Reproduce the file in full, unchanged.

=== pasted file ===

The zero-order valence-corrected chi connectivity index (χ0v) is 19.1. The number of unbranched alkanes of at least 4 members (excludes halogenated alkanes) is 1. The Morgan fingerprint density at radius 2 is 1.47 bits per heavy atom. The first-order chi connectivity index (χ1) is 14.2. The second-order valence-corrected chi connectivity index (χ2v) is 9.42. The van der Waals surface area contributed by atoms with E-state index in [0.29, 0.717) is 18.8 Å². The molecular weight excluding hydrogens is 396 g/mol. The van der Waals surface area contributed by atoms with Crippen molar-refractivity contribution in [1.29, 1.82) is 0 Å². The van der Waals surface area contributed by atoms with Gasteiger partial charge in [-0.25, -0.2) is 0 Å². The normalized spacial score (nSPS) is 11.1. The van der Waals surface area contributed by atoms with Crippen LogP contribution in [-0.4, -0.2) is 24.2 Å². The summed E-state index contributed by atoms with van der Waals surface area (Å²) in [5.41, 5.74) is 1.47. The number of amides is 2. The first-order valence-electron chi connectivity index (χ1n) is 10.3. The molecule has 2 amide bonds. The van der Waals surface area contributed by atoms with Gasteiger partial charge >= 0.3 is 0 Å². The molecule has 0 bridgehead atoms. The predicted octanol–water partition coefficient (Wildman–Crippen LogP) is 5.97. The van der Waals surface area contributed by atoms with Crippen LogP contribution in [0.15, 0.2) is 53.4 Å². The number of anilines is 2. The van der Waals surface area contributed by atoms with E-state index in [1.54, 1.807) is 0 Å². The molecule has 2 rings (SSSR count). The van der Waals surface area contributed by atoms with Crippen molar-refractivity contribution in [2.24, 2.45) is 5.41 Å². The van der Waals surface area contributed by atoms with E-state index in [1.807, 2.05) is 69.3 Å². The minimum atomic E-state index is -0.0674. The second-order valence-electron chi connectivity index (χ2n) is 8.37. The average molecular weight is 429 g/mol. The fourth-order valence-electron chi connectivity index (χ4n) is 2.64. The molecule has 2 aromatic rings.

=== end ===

The zero-order valence-corrected chi connectivity index (χ0v) is 19.1. The number of unbranched alkanes of at least 4 members (excludes halogenated alkanes) is 1. The Morgan fingerprint density at radius 2 is 1.47 bits per heavy atom. The first-order chi connectivity index (χ1) is 14.2. The second-order valence-corrected chi connectivity index (χ2v) is 9.42. The van der Waals surface area contributed by atoms with E-state index in [0.29, 0.717) is 18.8 Å². The molecular weight excluding hydrogens is 396 g/mol. The van der Waals surface area contributed by atoms with Crippen molar-refractivity contribution in [1.29, 1.82) is 0 Å². The van der Waals surface area contributed by atoms with Gasteiger partial charge in [-0.25, -0.2) is 0 Å². The normalized spacial score (nSPS) is 11.1. The van der Waals surface area contributed by atoms with Crippen LogP contribution in [-0.4, -0.2) is 24.2 Å². The summed E-state index contributed by atoms with van der Waals surface area (Å²) in [5.41, 5.74) is 1.47. The number of amides is 2. The first-order valence-electron chi connectivity index (χ1n) is 10.3. The molecule has 2 amide bonds. The van der Waals surface area contributed by atoms with Gasteiger partial charge >= 0.3 is 0 Å². The molecule has 0 bridgehead atoms. The predicted octanol–water partition coefficient (Wildman–Crippen LogP) is 5.97. The van der Waals surface area contributed by atoms with Crippen LogP contribution in [0.15, 0.2) is 53.4 Å². The number of anilines is 2. The van der Waals surface area contributed by atoms with E-state index in [1.54, 1.807) is 0 Å². The molecule has 2 rings (SSSR count). The van der Waals surface area contributed by atoms with Crippen molar-refractivity contribution in [2.24, 2.45) is 5.41 Å². The van der Waals surface area contributed by atoms with E-state index in [1.807, 2.05) is 69.3 Å². The minimum atomic E-state index is -0.0674. The second-order valence-electron chi connectivity index (χ2n) is 8.37. The average molecular weight is 429 g/mol. The fourth-order valence-electron chi connectivity index (χ4n) is 2.64. The molecule has 2 aromatic rings.